Swimming with Sharks

by Seb Manley

Swimming with Sharks poster

It doesn’t seem too hard to me to imagine that if they thought about such things, sharks would be quite displeased by their representations in films, which tend to characterise them as prolific and demonic murderers (I wrote about this stereotype in the first post of this blog, which is here). Swimming with Sharks, the well-received 1994 satire starring an effectively hammy Kevin Spacey, does not contain any representations of sharks; it is about the brutal business of Hollywood movie production and its players, executives who embody a range of vices popularly associated with the upper echelons of big business, in particular sadism, extreme aggression and a cold obsession with getting to (or staying at) the top of the food chain. These executives are the ‘sharks’ referred to in the film’s title, the outlandishly ferocious figures who populate the offices where the main character, Guy (Frank Whaley), a nice guy with ambitions of being a screenwriter, takes a job as a personal assistant to big-time producer Buddy Ackerman (Spacey).

Kevin Spacey as BuddySadism in a suit: Kevin Spacey’s movie-exec ‘shark’

The title seems, then, to belong fairly clearly to a set of usages in English in which the word ‘shark’ is a kind of shorthand for ‘immoral’ or ‘ruthless’, examples including ‘card shark’, ‘pool shark’ and just ‘shark’ (a lawyer) (1). So, would it be reasonable for sharks to also criticise humans, or human culture, for immorally drawing on a stereotype of a distinct group of living beings simply to make a particular point about the terrible behaviour of other humans? More importantly, since no shark is going to accuse us of this or of anything else, would it be reasonable for us humans to worry about such usages, assuming we were humans who cared about animals and humans’ behaviour towards them and things like that?

Perhaps we can start to get to an answer by thinking of an equivalent example from the human world. I’m pretty sure that close to no one objected to the title of Swimming with Sharks on its release, but I think most people reading this would agree that a Hollywood film about the duplicities of the banking sector called something like The Big Gyp would be in some way bad, morally. So why would we think that? I can see two main reasons. First, we might think that using the term ‘gyp’ to mean ‘cheat’ or ‘swindle’ might associate cheating or swindling with Gypsies in people’s minds and so cause them to think badly of Gypsies and be less likely to treat them justly, support their just treatment, and so on. This would seem to be a valid reason to object to the use of the term, if indeed its use did affect people in this way (you might assume that it would if you were committed to a model of language that says language determines thoughts, but perhaps the brain doesn’t work like this; perhaps it simply doesn’t take uses of the term ‘gyp’ as evidence that Gypsies are dishonest, even if it ‘knows’ that the term is a back-formation from ‘Gypsy’ (2)). Second, we might think that such a title is bad because it is offensive. This seems like a very good ground for objection. If people are offended by the term ‘gyp’ because it embodies an ethnic prejudice, then we should not use it.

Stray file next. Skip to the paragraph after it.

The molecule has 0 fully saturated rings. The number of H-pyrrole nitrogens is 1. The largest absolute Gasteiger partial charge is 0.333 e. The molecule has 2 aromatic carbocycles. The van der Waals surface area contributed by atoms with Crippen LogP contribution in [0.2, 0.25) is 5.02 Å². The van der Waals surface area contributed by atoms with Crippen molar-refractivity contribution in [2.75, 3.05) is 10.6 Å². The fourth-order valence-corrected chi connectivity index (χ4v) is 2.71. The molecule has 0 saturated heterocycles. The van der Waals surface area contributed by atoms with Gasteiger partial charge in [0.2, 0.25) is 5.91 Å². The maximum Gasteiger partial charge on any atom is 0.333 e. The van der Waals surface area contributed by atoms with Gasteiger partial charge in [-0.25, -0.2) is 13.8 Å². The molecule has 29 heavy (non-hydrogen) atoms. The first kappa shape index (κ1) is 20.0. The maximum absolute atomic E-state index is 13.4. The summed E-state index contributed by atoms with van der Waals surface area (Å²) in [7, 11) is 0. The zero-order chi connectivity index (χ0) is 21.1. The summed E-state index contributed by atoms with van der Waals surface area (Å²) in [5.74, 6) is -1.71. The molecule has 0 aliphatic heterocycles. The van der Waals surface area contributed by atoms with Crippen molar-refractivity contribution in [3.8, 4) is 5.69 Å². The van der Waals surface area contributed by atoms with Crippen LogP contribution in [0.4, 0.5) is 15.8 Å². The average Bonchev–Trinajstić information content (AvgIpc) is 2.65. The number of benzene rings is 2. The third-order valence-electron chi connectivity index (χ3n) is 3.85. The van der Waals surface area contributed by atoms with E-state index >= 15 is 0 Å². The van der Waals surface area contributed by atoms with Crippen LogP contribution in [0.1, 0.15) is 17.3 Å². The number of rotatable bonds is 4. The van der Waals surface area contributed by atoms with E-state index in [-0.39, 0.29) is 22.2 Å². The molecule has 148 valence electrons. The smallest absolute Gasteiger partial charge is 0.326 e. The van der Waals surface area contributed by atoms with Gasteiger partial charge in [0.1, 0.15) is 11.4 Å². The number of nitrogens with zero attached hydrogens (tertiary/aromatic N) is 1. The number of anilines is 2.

Does it make sense to apply these two objections to the title of Swimming with Sharks? Well, to an extent, maybe. If the words-affect-people’s-minds objection is valid in the case of humans, then it’s hard to see why it wouldn’t be valid in the case of animals, although we should look to cite evidence that words of this kind do have effects on behaviour (I can’t see that shark idioms have much of an effect on what people think about sharks being eaten, say, or having their fins cut off and being left to bleed to death, but I’m willing to be proved wrong (3)). The second objection, that words embodying prejudice are offensive, seems a bit different when applied to sharks, because sharks cannot themselves be offended by words (or even by direct prejudice). Whether this objection carries any significant weight would seem to depend on the extent to which we take seriously offence felt by people on behalf of a particular wronged group, specifically animals, and more specifically wild animals – which is another way of saying that I don’t really know, though someone might.

So: maybe we need to think about the issue of animal idioms of the ‘swimming with sharks’ variety (4) some more before we can say how much it’s worth thinking about.


1. Dean Crawford talks about the association of sharks with the ‘villainous and despicable traits’ of humans in his book Shark (London: Reaktion Books, 2008); see chapter 4.

2. Pinker rejects ‘linguistic determinism’, the idea that language determines thought. In The Language Instinct (London: Penguin, 1994) he argues, for example, that government euphemism is ‘contemptible not because it is a form of mind control but because it is a form of lying. … Once a euphemism is pointed out, people are not so brainwashed that they have trouble understanding the deception’ (p. 58).

3. It is not beyond the realm of possibility that such words do affect behaviour to an extent, of course, and some studies on the harms of ‘politically incorrect’ language do cite evidence for its ‘real-world’ effects at the level of people’s attitudes; see for example Brian D. Earp, ‘The Extinction of Masculine Generics’, Journal for Communication and Culture, 2:1 (2012), 4–19. Available here.

4. Arran Stibbe, in his article ‘Language, Power and the Social Construction of Animals’ (Society & Animals, 9:2, 2001), offers an interesting overview of the way language (including idioms) seems to reflect some of our attitudes towards animals, but he does not offer any evidence in answer to the question of to what extent particular elements of language affect our attitudes.